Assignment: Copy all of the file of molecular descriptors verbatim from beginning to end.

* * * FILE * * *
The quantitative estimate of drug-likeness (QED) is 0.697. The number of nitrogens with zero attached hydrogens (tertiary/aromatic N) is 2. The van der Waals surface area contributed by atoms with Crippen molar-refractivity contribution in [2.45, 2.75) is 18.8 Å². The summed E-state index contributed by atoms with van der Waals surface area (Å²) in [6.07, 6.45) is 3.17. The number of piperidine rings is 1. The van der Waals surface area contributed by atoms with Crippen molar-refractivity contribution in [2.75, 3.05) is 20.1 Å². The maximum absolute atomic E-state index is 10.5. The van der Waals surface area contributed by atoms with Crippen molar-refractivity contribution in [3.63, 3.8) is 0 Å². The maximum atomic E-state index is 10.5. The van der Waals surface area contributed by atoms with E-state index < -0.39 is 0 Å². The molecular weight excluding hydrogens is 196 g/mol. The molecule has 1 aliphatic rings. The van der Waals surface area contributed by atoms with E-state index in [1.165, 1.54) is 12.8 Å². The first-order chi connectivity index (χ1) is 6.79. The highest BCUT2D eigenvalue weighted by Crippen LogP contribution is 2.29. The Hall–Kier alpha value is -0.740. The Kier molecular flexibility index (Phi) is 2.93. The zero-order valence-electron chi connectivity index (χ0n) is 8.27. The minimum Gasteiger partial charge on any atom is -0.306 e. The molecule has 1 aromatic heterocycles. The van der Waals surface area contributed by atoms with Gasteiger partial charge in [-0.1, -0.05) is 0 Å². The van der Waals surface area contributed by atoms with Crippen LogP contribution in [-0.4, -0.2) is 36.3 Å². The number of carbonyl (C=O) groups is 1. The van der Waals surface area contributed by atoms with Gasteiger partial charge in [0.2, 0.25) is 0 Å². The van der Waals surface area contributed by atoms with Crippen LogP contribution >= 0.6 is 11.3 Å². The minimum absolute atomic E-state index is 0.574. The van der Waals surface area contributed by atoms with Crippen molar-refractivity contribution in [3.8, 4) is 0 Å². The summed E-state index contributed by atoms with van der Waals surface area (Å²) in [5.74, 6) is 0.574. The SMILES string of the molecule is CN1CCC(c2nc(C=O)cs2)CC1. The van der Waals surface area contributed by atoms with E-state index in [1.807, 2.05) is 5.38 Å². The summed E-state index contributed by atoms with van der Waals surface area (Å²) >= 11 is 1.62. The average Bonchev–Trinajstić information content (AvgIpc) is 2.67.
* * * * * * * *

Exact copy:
The quantitative estimate of drug-likeness (QED) is 0.697. The number of nitrogens with zero attached hydrogens (tertiary/aromatic N) is 2. The van der Waals surface area contributed by atoms with Crippen molar-refractivity contribution in [2.45, 2.75) is 18.8 Å². The summed E-state index contributed by atoms with van der Waals surface area (Å²) in [6.07, 6.45) is 3.17. The number of piperidine rings is 1. The van der Waals surface area contributed by atoms with Crippen molar-refractivity contribution in [2.75, 3.05) is 20.1 Å². The maximum absolute atomic E-state index is 10.5. The van der Waals surface area contributed by atoms with Crippen molar-refractivity contribution in [3.63, 3.8) is 0 Å². The maximum atomic E-state index is 10.5. The van der Waals surface area contributed by atoms with E-state index < -0.39 is 0 Å². The molecular weight excluding hydrogens is 196 g/mol. The molecule has 1 aliphatic rings. The van der Waals surface area contributed by atoms with E-state index in [1.165, 1.54) is 12.8 Å². The first-order chi connectivity index (χ1) is 6.79. The highest BCUT2D eigenvalue weighted by Crippen LogP contribution is 2.29. The Hall–Kier alpha value is -0.740. The Kier molecular flexibility index (Phi) is 2.93. The zero-order valence-electron chi connectivity index (χ0n) is 8.27. The minimum Gasteiger partial charge on any atom is -0.306 e. The molecule has 1 aromatic heterocycles. The van der Waals surface area contributed by atoms with Gasteiger partial charge in [-0.1, -0.05) is 0 Å². The van der Waals surface area contributed by atoms with Crippen LogP contribution in [-0.4, -0.2) is 36.3 Å². The number of carbonyl (C=O) groups is 1. The van der Waals surface area contributed by atoms with Gasteiger partial charge in [0.2, 0.25) is 0 Å². The van der Waals surface area contributed by atoms with Crippen LogP contribution >= 0.6 is 11.3 Å². The minimum absolute atomic E-state index is 0.574. The van der Waals surface area contributed by atoms with Crippen molar-refractivity contribution in [3.8, 4) is 0 Å². The summed E-state index contributed by atoms with van der Waals surface area (Å²) in [5.74, 6) is 0.574. The SMILES string of the molecule is CN1CCC(c2nc(C=O)cs2)CC1. The van der Waals surface area contributed by atoms with E-state index in [1.807, 2.05) is 5.38 Å². The summed E-state index contributed by atoms with van der Waals surface area (Å²) >= 11 is 1.62. The average Bonchev–Trinajstić information content (AvgIpc) is 2.67.